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Synthetic methane created using the sun

Engineers at UNSW have developed a way to produce a synthetic fuel from carbon dioxide using only sunlight.

The research team’s process involves utilising light and heat to induce a reaction which creates synthetic methane from CO₂. The research, published in EES Catalysis, could help to reduce reliance on fossil fuels.

Research team member Dr Emma Lovell said, “Methane is the major component of natural gas, and already widely used as a source of fuel, but is also a powerful greenhouse gas. Creating synthetic methane using only the natural resource of the sun is a cleaner and greener alternative for usage in heavy transportation, shipping, and other specific industries where gas usage is essential.”

The transformation of waste CO₂ into synthetic fuel creates a circular fuel economy. This means it creates a closed-loop system addressing environmental concerns and lessening reliance on fossil fuel extraction. This approach fosters sustainability by reusing carbon emissions and mitigating impact on the environment.

Research team member Dr Yu Fen (Charlotte) Zhu said, “Being able to directly use sunlight reduces the costs required for energy generation to facilitate the reaction. This alleviates one of the major challenges in the pursuit and application of CO₂ derived fuel, which is contingent on the availability of low-cost, low carbon energy inputs.”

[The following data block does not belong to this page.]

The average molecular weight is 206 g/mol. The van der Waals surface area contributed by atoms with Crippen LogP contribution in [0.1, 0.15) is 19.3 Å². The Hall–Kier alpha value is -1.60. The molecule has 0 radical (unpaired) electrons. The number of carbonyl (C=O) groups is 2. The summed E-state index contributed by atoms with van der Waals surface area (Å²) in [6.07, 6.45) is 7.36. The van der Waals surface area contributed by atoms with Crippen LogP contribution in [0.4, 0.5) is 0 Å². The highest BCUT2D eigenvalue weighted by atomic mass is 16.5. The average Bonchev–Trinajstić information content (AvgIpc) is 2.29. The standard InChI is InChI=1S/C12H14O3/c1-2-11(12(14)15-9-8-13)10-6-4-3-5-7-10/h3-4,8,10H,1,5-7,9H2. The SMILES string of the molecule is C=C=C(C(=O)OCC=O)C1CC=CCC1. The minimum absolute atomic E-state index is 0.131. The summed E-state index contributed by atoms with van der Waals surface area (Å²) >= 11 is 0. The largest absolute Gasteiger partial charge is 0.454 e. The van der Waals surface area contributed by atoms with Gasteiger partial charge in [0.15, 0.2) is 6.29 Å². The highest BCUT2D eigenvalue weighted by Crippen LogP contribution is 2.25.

Affordable energy generation also plays a crucial role in this process as the direct and efficient utilisation of sunlight offsets power consumption and associated overhead costs for the reaction. This leads to reduced production costs for synthetic fuel, making it more economically viable and accessible.

“By employing specific catalysts and support materials, we have demonstrated a new pathway for visible light to drive the conversion of CO₂ into methane. This not only contributes to the reduction of carbon emissions, but also adds value to the captured CO₂ by creating a valuable chemical product,” said Lovell.

The diverse chemical applications of this research extend beyond fuel production. The team is currently applying the findings to visible light-assisted CO₂ conversion into other high-value chemicals, potentially impacting a wide range of industries, from fuel production to pharmaceuticals.

Associate professor Jason Scott said, “In terms of converting the CO₂ into value-added products, this represents a much cleaner alternative than products which currently rely on fossil-fuel derived precursors for their manufacture.”

This versatility highlights the potential for broader innovations and solutions stemming from sustainable energy research.

This research involved a collaborative effort by the UNSW School of Chemical Engineering and School of Photovoltaic & Renewable Energy Engineering, the University of Adelaide, and CSIRO.

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